6 Tips for Sticking to Multiple Myeloma Treatment

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Multiple myeloma is a cancer affecting a type of white blood cell called a plasma cell. Plasma cells create the antibodies that help you fight off germs, but multiple myeloma causes cancer cells to crowd out your healthy plasma cells, leaving you susceptible to infections. Fortunately, enormous advances in myeloma treatment have emerged over the past decade that boost survival and quality of life. Even so, undergoing multiple myeloma treatment can be daunting, especially if you’re experiencing side effects from your cancer or your treatment, or the treatment seems to be lasting a long time. However, sticking with your therapy is paramount, so you can give yourself the best chance of a successful outcome. Check out some tips that can help you commit to your treatment and recover as best you can.

1. Learn as much as you can about your treatment.

A big part of sticking with your multiple myeloma treatment is knowing what to expect. That’s why it’s important to absorb as much as you can about your particular diagnosis, including the staging of your cancer and the anticipated course of treatment. That includes the type of treatment you’ll be undergoing. Most experts recommend an approach that involves two or three drugs from this list of treatments:

  • Chemotherapy: a treatment that uses powerful chemicals to destroy rapidly growing cells in the body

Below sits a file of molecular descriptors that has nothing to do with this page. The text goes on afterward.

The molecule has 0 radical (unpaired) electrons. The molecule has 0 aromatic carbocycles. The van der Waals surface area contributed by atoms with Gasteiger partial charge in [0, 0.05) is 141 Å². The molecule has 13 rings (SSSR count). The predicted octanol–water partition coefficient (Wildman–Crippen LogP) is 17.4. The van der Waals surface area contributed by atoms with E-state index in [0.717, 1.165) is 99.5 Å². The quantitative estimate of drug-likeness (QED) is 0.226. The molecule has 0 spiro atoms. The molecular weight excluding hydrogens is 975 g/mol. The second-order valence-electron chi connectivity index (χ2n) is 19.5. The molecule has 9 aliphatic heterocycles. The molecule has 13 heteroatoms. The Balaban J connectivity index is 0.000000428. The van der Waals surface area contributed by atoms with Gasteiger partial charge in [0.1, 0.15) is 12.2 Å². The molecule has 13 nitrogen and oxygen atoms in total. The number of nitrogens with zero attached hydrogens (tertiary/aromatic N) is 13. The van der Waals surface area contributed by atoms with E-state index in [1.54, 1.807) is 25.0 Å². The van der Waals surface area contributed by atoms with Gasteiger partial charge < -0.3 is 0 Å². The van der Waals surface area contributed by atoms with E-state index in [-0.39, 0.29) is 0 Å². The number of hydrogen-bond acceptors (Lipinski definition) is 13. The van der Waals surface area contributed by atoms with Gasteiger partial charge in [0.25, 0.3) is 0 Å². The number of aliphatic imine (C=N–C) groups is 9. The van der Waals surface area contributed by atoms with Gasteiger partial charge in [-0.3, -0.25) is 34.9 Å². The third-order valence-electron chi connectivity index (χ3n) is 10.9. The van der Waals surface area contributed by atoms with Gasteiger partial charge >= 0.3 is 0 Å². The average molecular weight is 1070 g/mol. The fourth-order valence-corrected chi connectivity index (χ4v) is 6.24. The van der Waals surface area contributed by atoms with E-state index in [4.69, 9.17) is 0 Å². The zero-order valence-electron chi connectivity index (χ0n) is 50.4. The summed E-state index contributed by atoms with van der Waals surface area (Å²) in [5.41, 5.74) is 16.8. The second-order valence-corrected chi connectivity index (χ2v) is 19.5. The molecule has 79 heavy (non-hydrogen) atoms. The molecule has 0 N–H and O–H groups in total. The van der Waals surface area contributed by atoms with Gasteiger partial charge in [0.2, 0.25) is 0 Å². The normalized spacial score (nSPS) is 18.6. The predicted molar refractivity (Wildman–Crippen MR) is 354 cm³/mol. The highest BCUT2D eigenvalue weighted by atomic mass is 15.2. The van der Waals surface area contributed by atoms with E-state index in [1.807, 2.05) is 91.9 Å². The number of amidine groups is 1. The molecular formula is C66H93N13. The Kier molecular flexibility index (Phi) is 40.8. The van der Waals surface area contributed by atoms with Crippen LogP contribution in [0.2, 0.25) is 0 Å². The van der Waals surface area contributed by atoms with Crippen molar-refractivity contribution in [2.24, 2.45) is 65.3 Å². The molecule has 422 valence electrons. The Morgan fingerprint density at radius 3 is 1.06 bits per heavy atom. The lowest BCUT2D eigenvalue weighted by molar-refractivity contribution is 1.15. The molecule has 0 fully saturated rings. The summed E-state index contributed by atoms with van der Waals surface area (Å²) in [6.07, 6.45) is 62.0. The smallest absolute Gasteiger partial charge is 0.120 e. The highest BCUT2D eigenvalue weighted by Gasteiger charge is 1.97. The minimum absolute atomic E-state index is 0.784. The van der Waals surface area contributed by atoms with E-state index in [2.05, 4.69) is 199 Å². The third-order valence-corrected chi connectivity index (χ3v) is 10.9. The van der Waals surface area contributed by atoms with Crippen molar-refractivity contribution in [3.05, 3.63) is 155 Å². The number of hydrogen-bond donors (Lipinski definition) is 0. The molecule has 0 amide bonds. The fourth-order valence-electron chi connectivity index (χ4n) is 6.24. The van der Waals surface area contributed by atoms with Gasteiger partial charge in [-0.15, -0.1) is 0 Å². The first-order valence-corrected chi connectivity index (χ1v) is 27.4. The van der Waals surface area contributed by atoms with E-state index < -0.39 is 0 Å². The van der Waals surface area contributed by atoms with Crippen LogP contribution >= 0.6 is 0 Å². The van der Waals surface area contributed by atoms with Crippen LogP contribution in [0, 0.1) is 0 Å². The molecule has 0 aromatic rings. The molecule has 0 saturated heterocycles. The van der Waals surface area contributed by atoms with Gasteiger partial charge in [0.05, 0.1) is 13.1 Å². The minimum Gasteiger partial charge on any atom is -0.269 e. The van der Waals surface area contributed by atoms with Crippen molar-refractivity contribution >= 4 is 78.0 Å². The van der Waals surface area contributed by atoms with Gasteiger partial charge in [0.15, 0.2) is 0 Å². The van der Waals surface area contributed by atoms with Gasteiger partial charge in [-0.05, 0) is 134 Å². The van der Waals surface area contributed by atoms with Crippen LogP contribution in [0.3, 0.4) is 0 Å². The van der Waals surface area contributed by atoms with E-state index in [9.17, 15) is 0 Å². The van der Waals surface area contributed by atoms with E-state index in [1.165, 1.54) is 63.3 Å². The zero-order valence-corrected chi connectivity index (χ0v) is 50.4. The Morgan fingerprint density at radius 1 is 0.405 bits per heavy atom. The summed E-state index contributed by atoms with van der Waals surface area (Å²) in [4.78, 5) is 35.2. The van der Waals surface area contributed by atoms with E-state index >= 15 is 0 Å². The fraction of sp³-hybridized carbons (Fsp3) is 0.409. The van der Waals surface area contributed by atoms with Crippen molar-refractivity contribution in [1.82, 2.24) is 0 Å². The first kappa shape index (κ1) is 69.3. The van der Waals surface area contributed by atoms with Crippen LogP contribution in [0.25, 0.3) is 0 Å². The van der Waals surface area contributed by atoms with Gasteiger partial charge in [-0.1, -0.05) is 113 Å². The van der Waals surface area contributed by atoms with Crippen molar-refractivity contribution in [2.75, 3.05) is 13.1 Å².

• Proteasome inhibitors: drugs that help your natural proteins kill myeloma cells

  • Corticosteroids: medications that resemble your natural hormones to lower inflammation

  • HDAC inhibitors: drugs that prevent cancer cells from proliferating

  • Immunomodulating agents: medicines that boost your immune system’s ability to fight cancer

  • Nuclear export inhibitors: drugs that prevent cancer from altering your cells

Learn all that you can about the medications that you’re receiving, so you’ll know what they’re supposed to do and how your body may react. Knowing these details may help you keep on putting one foot in front of the other, metaphorically speaking.

2. Go to every appointment.

You’d probably advise a high school student to never skip class, right? Similarly, remind yourself to never skip an appointment with your oncology team. They’re monitoring you for changes in your condition, as well as your reaction to treatment. If you have to miss a visit for some reason, notify your team and reschedule as soon as you can.

3. Manage your physical side effects.

The side effects from multiple myeloma itself and its treatment can vary from person to person, depending on the stage of your disease and the type of treatment you’re undergoing.

For example, if you’re receiving chemotherapy, you might experience nausea and vomiting, hair loss, appetite loss, mouth sores, and anemia. You may also be much more vulnerable to bruising or bleeding and infection from low blood count. If your doctor prescribes corticosteroids–either a single treatment or in combination with other therapies–your blood sugar might rise, and you may gain weight. You might also develop insomnia and experience mood changes. Some other types of treatments can cause nerve pain, which is also called peripheral neuropathy, as well as fatigue or gastrointestinal problems like constipation or diarrhea.